Your mental and biological reactions to stress are attempts to help you survive and go on to live a rich life. Stress left unchecked can destroy you. On the other hand, experiencing a level of stress from which you can fairly quickly recover can even make you stronger and more resilient.
The often disturbing mental and biological reactions to stress can be hard to take, but they reflect the best solutions you, and even your biological ancestors, have been able to come up with to deal with life’s challenges.
If you cannot imagine that the stress reactions are helpful and adaptive, think of regular exercise. Exercise is good for you, but is also stressful. It is good for you because it is stressful, and you can handle it.
When you exercise, you trigger basic aspects of the classic “fight or flight response”. But if you choose your exercise wisely, you can recover quickly and fully, and your mind and body will eventually change in ways that enable you to take that level of stress in your stride.
If you crank the exercise stress up slowly you are likely to improve your resilience. If you push yourself too much, you can expect to exceed the protective influence of your current resilience skills. If you keep that up, you will eventually experience some kind of breakdown.
On the other hand if you pace yourself carefully, you can improve how quickly and fully you recover from stress. You can become more resilient.
We only mean to use exercise as an example of controlled stress. Though exercise is, indeed, a valuable way to deal with stress, that is not our main message in this post.
Our main point is that, unless stress is extreme and/or perpetuated for a long time, whether you know how to calm down stress reactions, to return to your normal baseline quickly and fully is far more important than the stress itself to determine whether stress leaves you stronger or breaks you.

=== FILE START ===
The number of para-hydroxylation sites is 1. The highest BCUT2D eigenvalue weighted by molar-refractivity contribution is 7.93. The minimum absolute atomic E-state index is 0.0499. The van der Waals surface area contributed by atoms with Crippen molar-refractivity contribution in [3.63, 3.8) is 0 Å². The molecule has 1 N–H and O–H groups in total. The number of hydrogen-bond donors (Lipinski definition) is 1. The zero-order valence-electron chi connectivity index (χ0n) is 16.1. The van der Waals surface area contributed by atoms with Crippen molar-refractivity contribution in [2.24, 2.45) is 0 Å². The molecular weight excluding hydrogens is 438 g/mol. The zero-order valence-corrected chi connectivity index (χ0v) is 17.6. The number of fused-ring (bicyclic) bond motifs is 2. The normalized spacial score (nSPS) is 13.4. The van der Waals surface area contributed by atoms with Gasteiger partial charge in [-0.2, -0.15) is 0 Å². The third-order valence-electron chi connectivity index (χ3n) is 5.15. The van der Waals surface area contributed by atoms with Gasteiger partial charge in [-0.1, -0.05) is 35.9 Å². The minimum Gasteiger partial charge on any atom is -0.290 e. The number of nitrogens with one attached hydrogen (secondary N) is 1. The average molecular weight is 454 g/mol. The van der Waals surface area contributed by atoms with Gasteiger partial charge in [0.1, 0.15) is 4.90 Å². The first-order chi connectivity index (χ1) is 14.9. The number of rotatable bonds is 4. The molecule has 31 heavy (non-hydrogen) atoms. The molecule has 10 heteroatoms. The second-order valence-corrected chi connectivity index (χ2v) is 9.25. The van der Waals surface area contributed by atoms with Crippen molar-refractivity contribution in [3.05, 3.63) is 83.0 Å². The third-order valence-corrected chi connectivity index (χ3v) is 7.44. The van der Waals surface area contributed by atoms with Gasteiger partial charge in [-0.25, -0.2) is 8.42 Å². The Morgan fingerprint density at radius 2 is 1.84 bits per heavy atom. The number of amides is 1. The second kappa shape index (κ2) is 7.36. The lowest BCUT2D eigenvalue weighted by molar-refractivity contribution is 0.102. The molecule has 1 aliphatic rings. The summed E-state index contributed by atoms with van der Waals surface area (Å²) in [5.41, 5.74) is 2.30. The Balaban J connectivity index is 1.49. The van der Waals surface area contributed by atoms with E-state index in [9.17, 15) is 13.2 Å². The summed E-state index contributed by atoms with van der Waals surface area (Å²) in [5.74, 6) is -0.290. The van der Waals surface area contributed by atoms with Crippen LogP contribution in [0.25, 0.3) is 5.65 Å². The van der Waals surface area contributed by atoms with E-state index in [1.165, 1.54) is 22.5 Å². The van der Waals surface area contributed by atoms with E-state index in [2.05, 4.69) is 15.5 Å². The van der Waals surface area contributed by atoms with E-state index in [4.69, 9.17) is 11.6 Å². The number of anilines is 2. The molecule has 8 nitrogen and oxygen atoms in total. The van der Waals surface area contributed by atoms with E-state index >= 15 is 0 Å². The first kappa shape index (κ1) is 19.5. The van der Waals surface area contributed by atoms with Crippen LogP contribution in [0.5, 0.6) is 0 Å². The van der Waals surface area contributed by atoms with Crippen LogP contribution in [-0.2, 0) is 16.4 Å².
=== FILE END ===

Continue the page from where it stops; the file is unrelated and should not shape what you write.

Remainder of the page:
In the last few posts, we have focused on techniques that have been tested in people’s lives sometimes for centuries, and have also been shown to be effective when tested scientifically. Specifically, we have explained how to do mantra meditation, and how to practice “loving kindness”. Both of these have been shown to make for a better life.
Before you can use these methods, there is a “learning curve” you must go through to use them. We strongly advocate that you learn how to use them. But there are also methods that most people already know how to use, but that are often not given the respect they deserve. We have described some of these methods here. They include things that do not require you to learn new skills. We derived them by keeping track, over more than a decade, of publications that show how ordinary people, without any special training, deal with stress.
Briefly, examples include:
- Contact comfort with pets or with people, e.g. cuddling with a pet or loved one; getting a massage.
- Pleasant, engrossing distraction, e.g. watching comedies, getting out into nature.
- Soothing sensory stimulation, e.g. taking a hot bath or shower, listening to calming music.
- Physical activity, e.g. dancing, taking a walk or exercising until you are tired.
- Contemplative relaxation, e.g. meditation, Yoga.
- Spiritual activities, e.g. praying, attending religious services.
You can add to this whatever you already know works for you. Think over things that have calmed you in the past, and use them when you are distressed.
The trick is to get yourself to actually DO them. For advice on how to do that, click here.
The take-home message is to learn the real value of simple things that calm and sooth you, and to make sure you actually do those things when you need them.